Big name Republicans giving their full-throated support to the Obama Administration’s Common Core education reforms don’t dwell too much on what they are. They don’t look good in close-up.

“Common Core State Standards (CCSS) in math were developed to address the criticism that national math curriculums were ‘a mile wide and an inch deep,’” Sarah Perry writes in a Family Research Council (FRC) issue brief. “The drafters sought to develop more focus and coherence through the standards, with the belief that those students who can explain mathematical rules would have a better chance at succeeding in less familiar mathematical tasks.”

They picked an odd way of doing it. “The CCSS cover fewer topics than those covered by traditional math materials, and eliminate topics such as pre-calculus and most aspects of trigonometry,” Perry relates. “CCSS also eliminate concepts traditionally associated with algebra II and geometry, such as complex numbers, vectors, polynomials, logarithms, logarithmic and exponential functions, the Binomial Theorem, composite and inverse functions, matrices, ellipses, hyperbolae, the derivation of area of general triangles, and the concept of ‘pi.’”

Moreover, where yesterday’s standards are actually better than today’s, guess what’s being jettisoned? “Trevor Packer, Senior Vice President at the College Board and in charge of its Advanced Placement (AP) program, speaking at the 2013 annual conference of School Superintendents Association (AASA), relatedly noted that the Common Core is less rigorous than what high schools routinely teach today and, consequently, the College Board is considering eliminating AP calculus,” Perry reports.

The crowning irony is that the goal of Common Core—preparing students for college, careers and international competition—is more likely to be out of reach with the CCSS in place. “Jonathan Goodman, a professor of mathematics at New York University has stated that the ‘college-ready’ standards of the CCSS fall below the admission requirements of most 4-year state colleges, and that the CCSS ‘[have] significantly lower expectations with respect to algebra and geometry than the published standards of other countries,’” Perry notes. “Illustratively, the CCSS defer the teaching of algebra from 8^{th} grade to high school, thereby reversing the 2008 recommendations of the National Mathematics Advisory Panel, and putting the U.S. one to two years behind the math practices of higher performing nations.”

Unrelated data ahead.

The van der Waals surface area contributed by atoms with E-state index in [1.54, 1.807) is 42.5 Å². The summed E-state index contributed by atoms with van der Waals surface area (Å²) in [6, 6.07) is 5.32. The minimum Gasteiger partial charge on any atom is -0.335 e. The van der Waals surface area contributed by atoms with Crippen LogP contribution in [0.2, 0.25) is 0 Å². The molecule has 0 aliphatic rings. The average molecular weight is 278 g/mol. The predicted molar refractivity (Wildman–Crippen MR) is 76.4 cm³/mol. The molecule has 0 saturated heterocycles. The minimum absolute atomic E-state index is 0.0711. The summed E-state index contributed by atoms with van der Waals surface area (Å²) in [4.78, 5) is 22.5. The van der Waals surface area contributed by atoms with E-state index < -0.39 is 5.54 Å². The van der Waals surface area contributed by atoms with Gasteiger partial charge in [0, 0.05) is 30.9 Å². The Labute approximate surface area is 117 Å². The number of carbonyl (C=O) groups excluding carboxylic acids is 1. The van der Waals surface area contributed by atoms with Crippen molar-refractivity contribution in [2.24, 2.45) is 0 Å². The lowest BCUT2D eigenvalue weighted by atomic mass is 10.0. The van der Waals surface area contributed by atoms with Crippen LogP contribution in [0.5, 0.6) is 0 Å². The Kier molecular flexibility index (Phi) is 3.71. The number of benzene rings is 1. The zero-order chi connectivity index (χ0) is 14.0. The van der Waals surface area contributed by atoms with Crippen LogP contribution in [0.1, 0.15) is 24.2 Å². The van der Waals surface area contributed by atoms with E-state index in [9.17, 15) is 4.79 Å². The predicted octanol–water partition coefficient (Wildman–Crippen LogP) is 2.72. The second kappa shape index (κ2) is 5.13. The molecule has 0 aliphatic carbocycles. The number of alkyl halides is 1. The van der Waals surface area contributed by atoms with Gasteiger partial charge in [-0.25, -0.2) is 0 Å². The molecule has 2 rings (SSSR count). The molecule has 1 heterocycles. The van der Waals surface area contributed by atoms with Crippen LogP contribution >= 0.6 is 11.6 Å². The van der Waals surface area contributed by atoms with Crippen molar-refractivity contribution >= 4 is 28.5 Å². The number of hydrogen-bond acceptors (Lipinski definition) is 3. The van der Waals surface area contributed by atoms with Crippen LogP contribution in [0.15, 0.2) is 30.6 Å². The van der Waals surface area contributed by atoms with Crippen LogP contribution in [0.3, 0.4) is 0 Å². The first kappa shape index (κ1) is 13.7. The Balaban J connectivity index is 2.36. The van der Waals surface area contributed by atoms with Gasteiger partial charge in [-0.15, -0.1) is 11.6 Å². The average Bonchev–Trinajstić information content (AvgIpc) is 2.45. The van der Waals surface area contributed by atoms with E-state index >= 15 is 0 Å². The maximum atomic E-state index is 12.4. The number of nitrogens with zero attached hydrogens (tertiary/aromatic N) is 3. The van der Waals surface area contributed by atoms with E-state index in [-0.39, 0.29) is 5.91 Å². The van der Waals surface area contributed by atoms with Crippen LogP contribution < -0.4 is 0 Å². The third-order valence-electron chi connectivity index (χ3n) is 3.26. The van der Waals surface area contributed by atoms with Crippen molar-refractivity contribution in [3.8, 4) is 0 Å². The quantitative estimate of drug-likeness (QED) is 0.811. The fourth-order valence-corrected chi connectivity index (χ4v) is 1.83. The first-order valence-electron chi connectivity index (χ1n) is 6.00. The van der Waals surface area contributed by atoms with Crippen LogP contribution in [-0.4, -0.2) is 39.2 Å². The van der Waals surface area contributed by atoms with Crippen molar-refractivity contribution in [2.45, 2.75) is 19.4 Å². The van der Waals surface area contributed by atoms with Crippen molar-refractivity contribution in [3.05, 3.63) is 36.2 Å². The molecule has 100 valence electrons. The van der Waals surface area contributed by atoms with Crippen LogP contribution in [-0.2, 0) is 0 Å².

“The standards also make puzzling omissions of geometry basics, instead relying on an experimental approach that uses the basis of rigid motions and is internationally untested. All this follows on the heels of a dogmatic opposition to teaching computation skills until the later elementary grades. William Schmidt of Michigan State, has found that ‘internationally, the focus of eighth grade for all students in virtually all of the TIMSS [Trends in International Mathematics and Science Study] countries-except the United States-is algebra and geometry.’”